Nuclear Fuel Supply

Russia has the largest uranium enrichment capacity in the world and provides about 35% of the global requirement. Many reactors in many countries run on Russian-supplied nuclear fuel, including in the U.S. and Europe.

Despite the decision of the U.S. to end the importation of Russia’s fossil fuels, there has been no move by the U.S. or other nations to ban the import of Russian uranium or fuel in response to the Ukraine invasion. However, some support for a ban is emerging in the Congress, despite cautions. There is not any panic over the supply of fuel for existing reactors at the moment.

However, there is growing alarm about the ability to supply a higher-enriched fuel (HALEU) for the next generation of smaller, advanced reactors. These reactors are still in development and the U.S., at present, does not produce this fuel. But Russia does. The U.S. Department of Energy has determined that it will need 40 metric tons of the fuel by 2030. A small pilot project to produce 5 metric tons of HALEU in the U.S. is underway but Russia is still the primary source of the fuel. Other technical options are available to create the HALEU fuel but they are complex and unlikely to meet the target amount in time.

Should the U.S. decide to sanction the Russian civil nuclear sector and its primary company Rosatom, it will have significant impacts on U.S. nuclear operations and reactor development. It may require a significant government and private sector investment in the expansion of the uranium enrichment capability in the U.S. and Europe.

Reactor Component Testing

Uranium enrichment is not the only area where the U.S. and its allies are dependent on Russia. It operates a fast reactor that is used to test fuel, components, and sensors for the next generation of smaller nuclear reactors. The U.S. likely does not have any experiments in that reactor now, but the next-generation developers are considering it for future tests. One reason is that a similar test reactor proposed by the U.S. energy department has been denied funding by the Congress and no substitute exists.

If the U.S. wants to wean its nuclear industry and that of its allies off of dependence on Russian test facilities it will have to reconsider this funding decision. It certainly is not an inexpensive facility. But if reshoring critical industrial capability is a response to the Ukraine invasion, this facility will be a necessary element of civil nuclear expansion.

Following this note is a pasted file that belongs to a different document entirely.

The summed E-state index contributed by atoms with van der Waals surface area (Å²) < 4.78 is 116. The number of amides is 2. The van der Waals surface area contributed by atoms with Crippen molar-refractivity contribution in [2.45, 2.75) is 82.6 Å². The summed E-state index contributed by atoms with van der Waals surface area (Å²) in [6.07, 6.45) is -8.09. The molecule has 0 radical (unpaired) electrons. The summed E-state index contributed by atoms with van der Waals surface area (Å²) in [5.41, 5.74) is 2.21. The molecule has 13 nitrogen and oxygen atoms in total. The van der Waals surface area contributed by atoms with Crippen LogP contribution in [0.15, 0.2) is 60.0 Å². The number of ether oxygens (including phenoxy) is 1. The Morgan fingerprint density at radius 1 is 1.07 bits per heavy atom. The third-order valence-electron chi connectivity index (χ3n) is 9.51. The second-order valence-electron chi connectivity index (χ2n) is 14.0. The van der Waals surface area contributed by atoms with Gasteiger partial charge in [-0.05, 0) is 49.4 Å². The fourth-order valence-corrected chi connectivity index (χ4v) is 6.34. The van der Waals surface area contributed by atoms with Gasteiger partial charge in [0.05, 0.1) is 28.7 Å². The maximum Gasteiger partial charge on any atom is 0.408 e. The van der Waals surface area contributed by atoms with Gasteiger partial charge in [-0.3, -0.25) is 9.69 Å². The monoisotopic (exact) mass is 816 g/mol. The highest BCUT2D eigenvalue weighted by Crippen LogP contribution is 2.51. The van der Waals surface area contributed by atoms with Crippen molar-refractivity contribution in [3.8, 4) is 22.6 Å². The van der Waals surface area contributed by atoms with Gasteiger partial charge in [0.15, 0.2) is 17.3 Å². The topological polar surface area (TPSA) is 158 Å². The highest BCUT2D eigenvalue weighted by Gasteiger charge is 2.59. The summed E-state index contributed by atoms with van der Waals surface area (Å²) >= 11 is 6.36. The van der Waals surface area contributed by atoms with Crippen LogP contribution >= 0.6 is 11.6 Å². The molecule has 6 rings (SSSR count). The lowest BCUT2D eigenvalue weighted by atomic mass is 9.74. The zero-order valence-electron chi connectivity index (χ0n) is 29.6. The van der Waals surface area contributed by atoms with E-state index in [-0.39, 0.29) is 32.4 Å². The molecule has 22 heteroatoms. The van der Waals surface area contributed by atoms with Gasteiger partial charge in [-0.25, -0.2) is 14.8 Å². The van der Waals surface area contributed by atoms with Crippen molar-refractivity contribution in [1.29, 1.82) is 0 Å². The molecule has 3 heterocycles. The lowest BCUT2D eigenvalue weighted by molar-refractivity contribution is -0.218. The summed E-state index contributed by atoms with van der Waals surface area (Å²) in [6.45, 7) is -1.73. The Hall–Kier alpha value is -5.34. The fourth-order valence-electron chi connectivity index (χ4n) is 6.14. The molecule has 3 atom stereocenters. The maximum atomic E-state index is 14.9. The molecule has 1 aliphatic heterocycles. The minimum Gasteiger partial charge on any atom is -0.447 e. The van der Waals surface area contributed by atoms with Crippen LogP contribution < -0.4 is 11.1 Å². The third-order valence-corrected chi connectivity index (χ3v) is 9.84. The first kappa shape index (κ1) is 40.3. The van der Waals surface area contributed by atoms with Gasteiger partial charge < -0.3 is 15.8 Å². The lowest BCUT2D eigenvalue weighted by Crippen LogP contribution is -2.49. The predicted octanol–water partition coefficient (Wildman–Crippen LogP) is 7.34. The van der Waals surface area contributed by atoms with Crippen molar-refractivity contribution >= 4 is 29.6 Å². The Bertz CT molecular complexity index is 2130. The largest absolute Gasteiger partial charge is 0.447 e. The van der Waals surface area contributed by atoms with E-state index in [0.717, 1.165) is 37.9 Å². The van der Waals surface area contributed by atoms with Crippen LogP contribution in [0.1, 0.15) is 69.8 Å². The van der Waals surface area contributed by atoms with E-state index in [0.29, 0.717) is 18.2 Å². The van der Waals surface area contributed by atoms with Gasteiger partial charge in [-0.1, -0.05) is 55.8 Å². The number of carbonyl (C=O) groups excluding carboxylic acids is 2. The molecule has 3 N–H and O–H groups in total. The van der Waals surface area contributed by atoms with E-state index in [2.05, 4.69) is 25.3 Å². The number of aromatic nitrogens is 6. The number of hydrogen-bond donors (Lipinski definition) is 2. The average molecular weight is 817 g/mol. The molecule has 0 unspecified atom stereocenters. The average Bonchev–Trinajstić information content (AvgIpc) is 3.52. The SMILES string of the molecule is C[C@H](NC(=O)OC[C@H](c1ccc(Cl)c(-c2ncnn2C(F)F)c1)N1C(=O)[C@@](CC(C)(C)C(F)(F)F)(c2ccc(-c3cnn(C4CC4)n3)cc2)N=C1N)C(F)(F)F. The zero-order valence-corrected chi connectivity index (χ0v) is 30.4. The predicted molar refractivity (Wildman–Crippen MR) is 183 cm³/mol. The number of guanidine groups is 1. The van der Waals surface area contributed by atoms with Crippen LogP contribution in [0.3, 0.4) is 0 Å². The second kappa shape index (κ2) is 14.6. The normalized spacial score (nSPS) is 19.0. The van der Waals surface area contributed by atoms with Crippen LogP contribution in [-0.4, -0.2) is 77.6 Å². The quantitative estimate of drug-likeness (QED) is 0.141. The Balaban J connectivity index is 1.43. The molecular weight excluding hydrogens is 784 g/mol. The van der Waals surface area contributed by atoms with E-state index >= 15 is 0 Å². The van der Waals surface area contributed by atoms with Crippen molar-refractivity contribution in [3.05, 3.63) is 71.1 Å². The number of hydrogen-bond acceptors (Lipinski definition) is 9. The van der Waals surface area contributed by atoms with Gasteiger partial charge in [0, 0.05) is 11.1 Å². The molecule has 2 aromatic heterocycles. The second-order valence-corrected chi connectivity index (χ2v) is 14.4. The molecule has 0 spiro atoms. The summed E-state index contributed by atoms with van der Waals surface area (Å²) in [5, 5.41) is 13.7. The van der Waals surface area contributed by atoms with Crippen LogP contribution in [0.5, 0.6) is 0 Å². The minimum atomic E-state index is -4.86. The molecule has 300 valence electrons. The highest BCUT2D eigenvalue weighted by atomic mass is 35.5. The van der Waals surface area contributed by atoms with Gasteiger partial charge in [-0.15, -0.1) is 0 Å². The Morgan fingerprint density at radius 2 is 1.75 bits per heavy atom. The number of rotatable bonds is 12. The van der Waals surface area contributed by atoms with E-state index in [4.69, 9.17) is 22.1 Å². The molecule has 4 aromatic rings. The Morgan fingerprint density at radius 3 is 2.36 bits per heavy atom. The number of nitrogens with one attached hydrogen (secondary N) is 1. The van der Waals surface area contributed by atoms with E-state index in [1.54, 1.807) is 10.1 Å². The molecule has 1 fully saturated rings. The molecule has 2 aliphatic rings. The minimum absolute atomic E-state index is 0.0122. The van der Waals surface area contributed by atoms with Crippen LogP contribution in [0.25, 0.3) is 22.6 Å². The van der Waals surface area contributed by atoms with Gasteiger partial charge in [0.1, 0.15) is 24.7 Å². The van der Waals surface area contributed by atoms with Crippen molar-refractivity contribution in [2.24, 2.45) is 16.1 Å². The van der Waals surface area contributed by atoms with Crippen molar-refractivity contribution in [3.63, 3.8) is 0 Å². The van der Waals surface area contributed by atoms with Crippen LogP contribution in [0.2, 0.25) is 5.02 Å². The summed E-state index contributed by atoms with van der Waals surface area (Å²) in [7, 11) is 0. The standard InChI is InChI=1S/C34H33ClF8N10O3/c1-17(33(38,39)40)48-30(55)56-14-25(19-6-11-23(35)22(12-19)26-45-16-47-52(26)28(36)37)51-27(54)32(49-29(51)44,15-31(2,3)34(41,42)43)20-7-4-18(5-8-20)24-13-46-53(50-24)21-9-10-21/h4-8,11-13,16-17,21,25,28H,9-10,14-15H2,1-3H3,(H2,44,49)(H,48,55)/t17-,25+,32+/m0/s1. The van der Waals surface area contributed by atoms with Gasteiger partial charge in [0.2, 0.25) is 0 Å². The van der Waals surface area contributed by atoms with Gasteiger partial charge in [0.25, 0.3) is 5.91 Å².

Nuclear Proliferation and Arms Control

The invasion of Ukraine and the Russian threat of nuclear weapons use on the battlefield has pushed U.S.-Russian relations to the breaking point. This has eliminated any chance for near-term cooperation on the reduction of nuclear weapons and the enhancement of global nuclear security. It also poses a deep threat to viability of the global nuclear governance architecture of which Russia and the U.S. have been central designers. Proposals have been put forth to try to salvage the situation from deteriorating further.

But an extremely challenging and lingering question will be whether the Russian invasion has demonstrated that the possession of nuclear arms is necessary protection from foreign nation attack and regime change. The jury is out on this question at the moment. But there is evidence that nations may absorb that lesson, particularly those in dangerous neighborhoods.

A breakout of nuclear weapons states would be extremely destabilizing and would gut the nuclear non-proliferation treaty. But no nation will willingly suffer the inhuman destruction Russia is raining upon Ukraine. The global non-proliferation community will need to come to grips with these new realities and recognize that a suite of new solutions is desperately needed for this new realpolitik world.

Ken Luongo, President, Partnership for Global Security